US West Texas Intermediate (WTI) crude oil for May delivery traded as low as -$40 a barrel, the first time ever that sellers have paid buyers to take oil contracts off their hands. The price recovered to a positive $1.35 by evening in the US, but remains at historic lows due to the combination of crashing global demand and an inadequate production cut commitment from OPEC and its allies. US WTI crude has sunk well below other oil benchmarks as the main storage hub in Oklahoma, which is where contracts for the oil are delivered, is rapidly filling up. June contracts for WTI crude remain above $20 a barrel, while Brent crude June contracts are over $25.
One significant difference between the two types of oil is that WTI crude is typically moved by pipelines, whereas Brent is more often moved by sea, making WTI more difficult to move to locations where oil demand is higher. Today, the American Petroleum Institute will release data on US oil inventories (scheduled for around 2030 GMT), followed by the Energy Information Administration on Wednesday. Both sets of figures will be closely watched. The spot oil price is now trading just below the $21 level it has found support at over the course of the last five weeks.
Following the unprecedented negative oil prices, Asian shares posted their worst session in a month and European bourses have opened on the back foot with the commodities-heavy FTSE100 off by 1.5%, dragged down by oil giants BP and Shell — both down over 5.5% each.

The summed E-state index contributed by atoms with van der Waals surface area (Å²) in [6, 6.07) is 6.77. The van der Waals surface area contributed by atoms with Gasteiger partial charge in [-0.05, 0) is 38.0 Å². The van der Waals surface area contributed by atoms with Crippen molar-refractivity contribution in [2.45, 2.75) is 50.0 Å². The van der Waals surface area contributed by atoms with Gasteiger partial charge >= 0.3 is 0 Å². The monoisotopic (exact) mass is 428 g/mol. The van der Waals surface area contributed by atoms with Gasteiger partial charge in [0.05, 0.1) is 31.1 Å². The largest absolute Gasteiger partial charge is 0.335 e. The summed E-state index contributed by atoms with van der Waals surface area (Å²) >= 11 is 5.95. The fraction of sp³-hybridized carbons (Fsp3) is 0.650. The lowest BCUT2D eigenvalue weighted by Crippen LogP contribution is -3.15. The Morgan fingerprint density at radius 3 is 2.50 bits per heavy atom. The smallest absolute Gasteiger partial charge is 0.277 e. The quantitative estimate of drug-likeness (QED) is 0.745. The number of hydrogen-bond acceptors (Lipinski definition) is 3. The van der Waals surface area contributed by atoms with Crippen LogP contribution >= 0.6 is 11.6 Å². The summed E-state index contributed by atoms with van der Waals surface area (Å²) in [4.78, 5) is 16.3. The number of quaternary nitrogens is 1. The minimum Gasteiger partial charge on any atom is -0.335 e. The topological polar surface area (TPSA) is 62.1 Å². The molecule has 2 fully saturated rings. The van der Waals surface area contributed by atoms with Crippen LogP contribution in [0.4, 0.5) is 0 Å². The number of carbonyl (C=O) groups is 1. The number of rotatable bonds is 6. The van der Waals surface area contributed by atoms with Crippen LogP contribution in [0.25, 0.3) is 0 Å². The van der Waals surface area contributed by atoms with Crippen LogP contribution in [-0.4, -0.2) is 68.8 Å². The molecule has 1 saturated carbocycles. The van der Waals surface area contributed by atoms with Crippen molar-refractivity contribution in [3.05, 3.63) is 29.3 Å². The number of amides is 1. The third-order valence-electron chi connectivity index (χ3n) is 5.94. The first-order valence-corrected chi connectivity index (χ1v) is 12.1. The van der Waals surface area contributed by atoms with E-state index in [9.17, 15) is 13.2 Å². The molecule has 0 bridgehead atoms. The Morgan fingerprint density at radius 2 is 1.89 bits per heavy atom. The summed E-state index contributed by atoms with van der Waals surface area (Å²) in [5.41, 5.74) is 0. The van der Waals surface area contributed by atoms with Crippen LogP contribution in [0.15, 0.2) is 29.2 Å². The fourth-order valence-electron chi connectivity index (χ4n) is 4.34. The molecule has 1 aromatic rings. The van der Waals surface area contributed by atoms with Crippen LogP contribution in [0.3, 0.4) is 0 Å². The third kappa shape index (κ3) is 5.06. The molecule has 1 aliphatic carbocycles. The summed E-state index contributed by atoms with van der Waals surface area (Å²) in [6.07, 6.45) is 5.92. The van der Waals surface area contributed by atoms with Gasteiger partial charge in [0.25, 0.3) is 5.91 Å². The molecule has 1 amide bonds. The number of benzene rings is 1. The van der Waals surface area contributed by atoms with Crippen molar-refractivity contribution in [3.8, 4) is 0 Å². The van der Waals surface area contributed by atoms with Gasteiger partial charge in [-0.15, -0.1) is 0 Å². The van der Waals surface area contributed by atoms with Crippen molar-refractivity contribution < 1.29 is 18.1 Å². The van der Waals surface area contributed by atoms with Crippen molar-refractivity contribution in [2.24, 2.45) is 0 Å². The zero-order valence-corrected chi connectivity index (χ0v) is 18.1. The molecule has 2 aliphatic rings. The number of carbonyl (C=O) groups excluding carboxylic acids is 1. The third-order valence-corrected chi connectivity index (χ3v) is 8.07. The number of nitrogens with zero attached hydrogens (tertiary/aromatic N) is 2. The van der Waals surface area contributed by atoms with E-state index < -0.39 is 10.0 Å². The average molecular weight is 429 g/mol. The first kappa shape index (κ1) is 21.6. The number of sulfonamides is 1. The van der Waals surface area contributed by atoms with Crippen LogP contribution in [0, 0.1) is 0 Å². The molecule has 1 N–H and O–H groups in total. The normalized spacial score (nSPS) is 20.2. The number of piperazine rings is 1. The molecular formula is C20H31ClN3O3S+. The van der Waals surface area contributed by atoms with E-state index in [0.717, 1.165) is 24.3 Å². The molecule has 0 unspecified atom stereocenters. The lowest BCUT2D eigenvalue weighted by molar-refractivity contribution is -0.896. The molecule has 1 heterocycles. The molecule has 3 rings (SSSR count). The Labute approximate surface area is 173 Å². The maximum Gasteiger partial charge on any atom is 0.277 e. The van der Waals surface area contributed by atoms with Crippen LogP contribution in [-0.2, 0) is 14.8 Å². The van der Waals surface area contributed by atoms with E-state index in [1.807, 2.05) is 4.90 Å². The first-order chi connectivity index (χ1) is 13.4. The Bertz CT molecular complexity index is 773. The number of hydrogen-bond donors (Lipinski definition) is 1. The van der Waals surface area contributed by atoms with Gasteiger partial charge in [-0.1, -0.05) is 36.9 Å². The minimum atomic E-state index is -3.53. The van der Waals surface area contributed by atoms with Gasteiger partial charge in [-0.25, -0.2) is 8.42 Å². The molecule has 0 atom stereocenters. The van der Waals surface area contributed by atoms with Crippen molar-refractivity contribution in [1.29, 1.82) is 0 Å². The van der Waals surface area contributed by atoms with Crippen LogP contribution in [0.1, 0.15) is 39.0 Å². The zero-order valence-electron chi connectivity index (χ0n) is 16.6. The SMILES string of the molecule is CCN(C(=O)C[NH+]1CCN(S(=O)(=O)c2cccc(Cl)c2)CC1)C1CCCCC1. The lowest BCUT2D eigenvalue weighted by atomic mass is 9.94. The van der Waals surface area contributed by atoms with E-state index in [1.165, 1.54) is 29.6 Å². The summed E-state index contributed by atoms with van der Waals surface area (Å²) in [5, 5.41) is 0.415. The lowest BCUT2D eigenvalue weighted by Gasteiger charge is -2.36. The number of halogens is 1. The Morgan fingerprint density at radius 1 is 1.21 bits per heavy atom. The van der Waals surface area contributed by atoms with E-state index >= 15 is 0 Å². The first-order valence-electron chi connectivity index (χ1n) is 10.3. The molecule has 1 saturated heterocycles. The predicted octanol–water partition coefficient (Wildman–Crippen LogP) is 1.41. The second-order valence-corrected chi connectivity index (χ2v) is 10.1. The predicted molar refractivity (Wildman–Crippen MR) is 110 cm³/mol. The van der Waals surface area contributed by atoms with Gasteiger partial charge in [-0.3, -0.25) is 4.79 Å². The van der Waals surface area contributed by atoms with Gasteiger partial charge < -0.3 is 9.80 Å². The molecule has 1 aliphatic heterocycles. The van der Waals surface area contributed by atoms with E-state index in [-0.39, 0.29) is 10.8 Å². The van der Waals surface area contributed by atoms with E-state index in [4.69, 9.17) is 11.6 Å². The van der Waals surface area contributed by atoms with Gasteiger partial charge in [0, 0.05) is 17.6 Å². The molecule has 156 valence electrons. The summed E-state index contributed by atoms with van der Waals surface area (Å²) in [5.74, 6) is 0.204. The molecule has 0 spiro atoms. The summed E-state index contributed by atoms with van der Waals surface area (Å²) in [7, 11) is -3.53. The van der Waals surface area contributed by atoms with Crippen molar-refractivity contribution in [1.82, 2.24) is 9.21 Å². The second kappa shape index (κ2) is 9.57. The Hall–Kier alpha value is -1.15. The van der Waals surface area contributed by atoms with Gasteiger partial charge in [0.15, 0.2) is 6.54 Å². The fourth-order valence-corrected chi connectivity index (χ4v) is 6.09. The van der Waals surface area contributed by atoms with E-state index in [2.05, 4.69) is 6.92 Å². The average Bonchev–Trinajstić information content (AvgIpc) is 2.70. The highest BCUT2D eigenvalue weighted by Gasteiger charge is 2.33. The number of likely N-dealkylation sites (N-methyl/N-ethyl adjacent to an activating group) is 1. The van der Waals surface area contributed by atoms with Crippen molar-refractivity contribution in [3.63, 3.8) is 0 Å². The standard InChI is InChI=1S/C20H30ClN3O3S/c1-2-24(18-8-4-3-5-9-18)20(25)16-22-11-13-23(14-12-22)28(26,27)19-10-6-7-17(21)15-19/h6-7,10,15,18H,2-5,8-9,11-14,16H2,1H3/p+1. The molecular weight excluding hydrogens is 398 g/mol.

Negative oil prices weren’t the only piece of breaking news on Monday. Late in the evening President Trump said that he intends to sign an executive order temporarily suspending immigration into the United States as the nation deals with the coronavirus pandemic. The White House provided no other details on Monday — immigration to the US is already heavily restricted, with refugee resettlement on hold and visa offices closed.
United Airlines also reported a $2.1bn loss for the first quarter of 2020, and revealed it has applied for $4.5bn in government loans in addition to $5bn in federal payroll grants and loans. The firm’s stock fell 4.4% following the news.
Energy names sink as US stocks start week on the back foot
Amid chaos in the oil markets, US stocks posted a negative start to the week, with the S&P 500 down 1.8%. The share prices of Chevron and ExxonMobil were down 4.1% and 4.7% respectively on the day, while troubled oil exploration firm Occidental Petroleum sank 7.6%.
In earnings news, tech firm IBM threw out its annual earnings guidance and announced sales for Q1 2020 were down 3.4% year-over-year due to the pandemic hitting software sales in March. The firm is on a lengthy mission to transform itself into a top tier cloud-first business services provider, and has struggled for years with falling revenues as it attempts to shake off its legacy IT business. IBM stock fell by more than 3% in after-hours trading after the results were revealed.
In the Dow Jones Industrial Average, which fell 2.4% yesterday, Boeing, Dow and Walt Disney were among the bottom five performers, along with Chevron and Exxon. Disney fell 4.1% as investors reacted to its decision to stop paying more than 100,000 workers during the shutdown while still planning to pay a $1.5bn dividend, while Boeing closed 6.7% lower after China Development Bank Financial Leasing canceled an order of 29 737 Max airliners.
S&P 500: -1.8% Monday, -12.6% YTD
Dow Jones Industrial Average: -2.4% Monday, -17.1% YTD
Nasdaq Composite: -1% Monday, -4.6% YTD
Airline stocks fall as bankruptcies start to hit sector
London-listed stocks were close to flat yesterday, with the FTSE 100 sinking to a substantial loss around lunchtime but recovering to a 0.5% gain by the close of play. On Monday it was announced that over 140,000 firms have applied to the government’s job retention scheme to help pay their wage bill, with Chancellor Rishi Sunak saying over a million people would benefit. Also on Monday, Bank of England deputy governor Ben Broadbent warned that economic recovery once the lockdown ends in the UK could be held back by consumer caution, pointing to subdued areas of consumption that remain in China.